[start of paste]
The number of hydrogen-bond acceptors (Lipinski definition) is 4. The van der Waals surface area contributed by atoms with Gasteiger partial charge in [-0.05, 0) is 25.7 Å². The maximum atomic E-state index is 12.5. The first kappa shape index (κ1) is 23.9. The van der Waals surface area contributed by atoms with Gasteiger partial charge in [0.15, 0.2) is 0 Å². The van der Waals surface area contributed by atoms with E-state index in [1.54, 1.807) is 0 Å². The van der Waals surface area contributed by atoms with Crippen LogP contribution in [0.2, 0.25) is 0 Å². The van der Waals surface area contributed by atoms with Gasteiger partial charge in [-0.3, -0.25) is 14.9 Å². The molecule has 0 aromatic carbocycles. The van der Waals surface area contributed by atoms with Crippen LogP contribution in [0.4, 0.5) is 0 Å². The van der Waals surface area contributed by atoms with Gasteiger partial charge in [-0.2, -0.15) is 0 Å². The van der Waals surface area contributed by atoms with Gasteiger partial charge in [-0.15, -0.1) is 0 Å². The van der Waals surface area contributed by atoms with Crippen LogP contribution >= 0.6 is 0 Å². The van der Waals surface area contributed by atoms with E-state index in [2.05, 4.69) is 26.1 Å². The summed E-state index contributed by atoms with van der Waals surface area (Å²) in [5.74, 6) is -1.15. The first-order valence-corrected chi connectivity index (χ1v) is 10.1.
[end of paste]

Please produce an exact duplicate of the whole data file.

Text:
The number of hydrogen-bond acceptors (Lipinski definition) is 4. The van der Waals surface area contributed by atoms with Gasteiger partial charge in [-0.05, 0) is 25.7 Å². The maximum atomic E-state index is 12.5. The first kappa shape index (κ1) is 23.9. The van der Waals surface area contributed by atoms with Gasteiger partial charge in [0.15, 0.2) is 0 Å². The van der Waals surface area contributed by atoms with E-state index in [1.54, 1.807) is 0 Å². The van der Waals surface area contributed by atoms with Crippen LogP contribution in [0.2, 0.25) is 0 Å². The van der Waals surface area contributed by atoms with Gasteiger partial charge in [-0.3, -0.25) is 14.9 Å². The molecule has 0 aromatic carbocycles. The van der Waals surface area contributed by atoms with Crippen LogP contribution in [0.4, 0.5) is 0 Å². The van der Waals surface area contributed by atoms with Gasteiger partial charge in [-0.2, -0.15) is 0 Å². The van der Waals surface area contributed by atoms with Gasteiger partial charge in [-0.15, -0.1) is 0 Å². The van der Waals surface area contributed by atoms with Crippen LogP contribution >= 0.6 is 0 Å². The van der Waals surface area contributed by atoms with E-state index in [2.05, 4.69) is 26.1 Å². The summed E-state index contributed by atoms with van der Waals surface area (Å²) in [5.74, 6) is -1.15. The first-order valence-corrected chi connectivity index (χ1v) is 10.1.